KANSAS CITY, MO.-
Reminiscent of Edward Hoppers works of isolation, Eric Forstmann paints images of the empty streets of Amenia, a small town in New Yorks Hudson Valley, as well as the interiors of long-abandoned farmhouses. The exhibition Acquisitions in Context: Eric Forstmann focuses on the painters interiors and nighttime street scenes and provides context for the artists work, Amenia, 2:30 a.m. (201011), commissioned by the Kemper Museum of Contemporary Art
for its Permanent Collection. The exhibition, featuring nine works, is on view April 29August 14, 2011, at the Kemper Museum of Contemporary Art. Admission to the Museum is free.
As a realist painter, Forstmann works in recognizable genresstill life, plein air landscapes, trompe loeil, and interiors. The artist celebrates the images of the everyday and takes inspiration from painters before him, from 17th-century Dutch artist Jan Vermeer to 20th-century American realist Edward Hopper. Forstmann paints the landscapes and environments of areas around his home in northwestern Connecticut and the nearby Hudson Valley.
The Museums new acquisition comes from the artists series of paintings of neighboring Amenia, New York. Created at night, these psychologically charged canvases depict a time when few are awake. They resonate with a sense of abandonment and isolation. In an interview with Kemper Museum Chief Curator Barbara OBrien, Forstmann said, I feel a certain responsibility to champion the unsung. He continued, I am always attracted to the mystery of the lives of those that live or have lived in the places: the history, failure, and the how and why of a place.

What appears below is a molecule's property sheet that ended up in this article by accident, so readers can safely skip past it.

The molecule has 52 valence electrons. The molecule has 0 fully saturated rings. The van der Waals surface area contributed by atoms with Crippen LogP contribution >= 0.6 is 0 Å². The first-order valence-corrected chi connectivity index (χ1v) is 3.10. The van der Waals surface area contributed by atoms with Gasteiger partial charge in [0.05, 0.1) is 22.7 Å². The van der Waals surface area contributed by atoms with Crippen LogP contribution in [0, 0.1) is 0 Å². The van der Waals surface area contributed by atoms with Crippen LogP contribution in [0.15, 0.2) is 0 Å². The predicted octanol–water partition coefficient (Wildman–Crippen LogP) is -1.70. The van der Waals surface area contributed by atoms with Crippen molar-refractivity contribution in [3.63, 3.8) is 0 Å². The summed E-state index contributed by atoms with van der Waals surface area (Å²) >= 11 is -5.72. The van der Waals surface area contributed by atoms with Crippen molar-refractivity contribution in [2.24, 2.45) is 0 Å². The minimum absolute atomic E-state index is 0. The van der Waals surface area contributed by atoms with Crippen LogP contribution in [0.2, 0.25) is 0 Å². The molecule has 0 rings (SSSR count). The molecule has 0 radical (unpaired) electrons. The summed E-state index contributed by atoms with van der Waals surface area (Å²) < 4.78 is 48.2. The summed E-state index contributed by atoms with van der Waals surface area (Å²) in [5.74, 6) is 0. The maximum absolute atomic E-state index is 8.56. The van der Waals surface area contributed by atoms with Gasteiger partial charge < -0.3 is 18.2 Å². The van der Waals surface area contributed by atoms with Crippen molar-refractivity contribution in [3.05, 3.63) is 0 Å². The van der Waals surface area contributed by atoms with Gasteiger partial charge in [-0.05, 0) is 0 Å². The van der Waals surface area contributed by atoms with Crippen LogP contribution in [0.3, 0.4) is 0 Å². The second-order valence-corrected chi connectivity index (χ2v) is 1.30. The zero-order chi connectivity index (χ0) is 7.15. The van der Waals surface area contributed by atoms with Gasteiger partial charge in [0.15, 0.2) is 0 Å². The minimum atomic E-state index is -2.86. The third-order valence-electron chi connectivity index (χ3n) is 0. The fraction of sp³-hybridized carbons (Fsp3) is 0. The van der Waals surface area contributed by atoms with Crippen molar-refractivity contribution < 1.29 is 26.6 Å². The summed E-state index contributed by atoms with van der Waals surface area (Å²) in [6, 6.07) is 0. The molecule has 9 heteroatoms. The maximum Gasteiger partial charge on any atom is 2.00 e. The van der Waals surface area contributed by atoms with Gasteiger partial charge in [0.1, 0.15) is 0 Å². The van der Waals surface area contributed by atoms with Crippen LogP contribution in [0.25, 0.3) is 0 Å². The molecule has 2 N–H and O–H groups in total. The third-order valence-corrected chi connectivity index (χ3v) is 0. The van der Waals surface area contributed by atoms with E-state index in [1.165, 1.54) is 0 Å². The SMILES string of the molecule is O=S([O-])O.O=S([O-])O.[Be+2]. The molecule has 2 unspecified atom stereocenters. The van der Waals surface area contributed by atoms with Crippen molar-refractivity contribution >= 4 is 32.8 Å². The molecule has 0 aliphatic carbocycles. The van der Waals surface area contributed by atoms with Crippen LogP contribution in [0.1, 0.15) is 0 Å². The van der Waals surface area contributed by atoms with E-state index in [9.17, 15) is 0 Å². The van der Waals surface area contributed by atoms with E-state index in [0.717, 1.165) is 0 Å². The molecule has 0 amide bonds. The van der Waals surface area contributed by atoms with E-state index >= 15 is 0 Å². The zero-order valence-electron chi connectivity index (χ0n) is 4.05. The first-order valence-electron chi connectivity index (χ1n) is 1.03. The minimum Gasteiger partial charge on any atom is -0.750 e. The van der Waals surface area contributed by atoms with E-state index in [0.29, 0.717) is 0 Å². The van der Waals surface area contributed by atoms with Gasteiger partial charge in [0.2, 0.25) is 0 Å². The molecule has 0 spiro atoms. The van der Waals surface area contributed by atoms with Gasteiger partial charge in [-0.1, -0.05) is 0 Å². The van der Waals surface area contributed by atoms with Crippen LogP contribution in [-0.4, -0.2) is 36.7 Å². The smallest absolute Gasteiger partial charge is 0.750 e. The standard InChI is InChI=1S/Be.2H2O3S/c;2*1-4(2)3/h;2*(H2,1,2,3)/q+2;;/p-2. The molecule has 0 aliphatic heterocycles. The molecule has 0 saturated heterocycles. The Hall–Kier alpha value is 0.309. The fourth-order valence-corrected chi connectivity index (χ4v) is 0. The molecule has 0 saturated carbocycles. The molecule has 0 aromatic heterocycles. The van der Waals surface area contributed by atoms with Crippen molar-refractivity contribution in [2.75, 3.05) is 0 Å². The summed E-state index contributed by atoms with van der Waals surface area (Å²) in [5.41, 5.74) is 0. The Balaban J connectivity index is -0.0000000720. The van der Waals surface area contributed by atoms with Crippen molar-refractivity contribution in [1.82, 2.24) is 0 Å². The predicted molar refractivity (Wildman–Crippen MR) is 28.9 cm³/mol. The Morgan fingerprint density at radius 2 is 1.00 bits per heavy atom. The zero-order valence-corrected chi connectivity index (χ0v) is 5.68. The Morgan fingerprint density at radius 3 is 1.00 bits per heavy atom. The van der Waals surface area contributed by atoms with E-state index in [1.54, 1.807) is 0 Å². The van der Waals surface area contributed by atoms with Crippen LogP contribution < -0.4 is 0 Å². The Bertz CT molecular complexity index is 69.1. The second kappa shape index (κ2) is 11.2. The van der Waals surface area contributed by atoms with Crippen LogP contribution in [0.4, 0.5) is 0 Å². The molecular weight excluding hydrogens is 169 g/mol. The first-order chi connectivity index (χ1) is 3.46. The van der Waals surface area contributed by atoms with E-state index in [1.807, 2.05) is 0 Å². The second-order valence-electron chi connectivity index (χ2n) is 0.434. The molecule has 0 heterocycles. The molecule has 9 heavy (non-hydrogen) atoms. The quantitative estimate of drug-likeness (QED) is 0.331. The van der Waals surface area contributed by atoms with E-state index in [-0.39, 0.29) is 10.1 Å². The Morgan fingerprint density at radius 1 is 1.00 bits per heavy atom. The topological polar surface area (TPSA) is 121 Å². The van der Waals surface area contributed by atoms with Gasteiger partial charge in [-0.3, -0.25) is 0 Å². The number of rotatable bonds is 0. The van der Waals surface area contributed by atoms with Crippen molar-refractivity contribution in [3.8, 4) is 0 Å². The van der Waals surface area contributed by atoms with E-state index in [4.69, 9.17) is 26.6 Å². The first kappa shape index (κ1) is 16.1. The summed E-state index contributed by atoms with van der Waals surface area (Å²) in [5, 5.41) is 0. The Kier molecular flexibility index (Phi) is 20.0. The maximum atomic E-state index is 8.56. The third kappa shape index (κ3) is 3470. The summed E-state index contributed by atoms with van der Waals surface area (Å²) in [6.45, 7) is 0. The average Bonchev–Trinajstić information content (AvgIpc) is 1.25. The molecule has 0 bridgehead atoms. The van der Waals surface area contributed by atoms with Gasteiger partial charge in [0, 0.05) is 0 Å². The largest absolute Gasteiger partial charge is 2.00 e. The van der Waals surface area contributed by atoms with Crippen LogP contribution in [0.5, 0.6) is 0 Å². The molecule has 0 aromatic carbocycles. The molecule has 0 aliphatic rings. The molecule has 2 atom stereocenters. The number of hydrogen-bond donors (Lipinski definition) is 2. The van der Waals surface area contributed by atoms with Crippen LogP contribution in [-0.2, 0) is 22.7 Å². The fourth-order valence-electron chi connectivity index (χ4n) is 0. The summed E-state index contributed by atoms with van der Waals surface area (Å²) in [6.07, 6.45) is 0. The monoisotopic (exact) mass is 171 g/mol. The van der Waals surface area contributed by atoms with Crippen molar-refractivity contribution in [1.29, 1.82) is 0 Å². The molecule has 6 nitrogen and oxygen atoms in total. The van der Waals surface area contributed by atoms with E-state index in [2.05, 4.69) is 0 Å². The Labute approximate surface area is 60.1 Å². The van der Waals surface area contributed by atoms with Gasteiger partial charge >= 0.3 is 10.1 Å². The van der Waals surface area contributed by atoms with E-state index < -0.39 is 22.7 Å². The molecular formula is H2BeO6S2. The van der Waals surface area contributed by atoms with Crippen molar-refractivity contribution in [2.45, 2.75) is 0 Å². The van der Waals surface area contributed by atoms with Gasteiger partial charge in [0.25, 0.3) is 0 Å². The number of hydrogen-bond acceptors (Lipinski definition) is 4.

Born in 1962, Forstmann studied at the School of the Museum of Fine Arts, Boston/Tufts University. His works can be found in many private and public collections, including the Butler Institute of American Art, Youngstown, Ohio; the Evansville Museum of Arts, Science, and History, Indiana, and the New Jersey Center of the Visual Arts, Summit, New Jersey. This exhibition at the Kemper Museum is among the artists first solo museum exhibitions.
This is the second in a series of exhibitions, called Acquisitions in Context, at the Kemper Museum. This focused exhibition pairs new works to the Kemper Museums Permanent Collection with other works by the same artist. This allows visitors to see more works by the artist and makes more transparent the process by which works of art enter the Museums collection. Since the Museums opening in 1994, the Permanent Collection has more than tripled.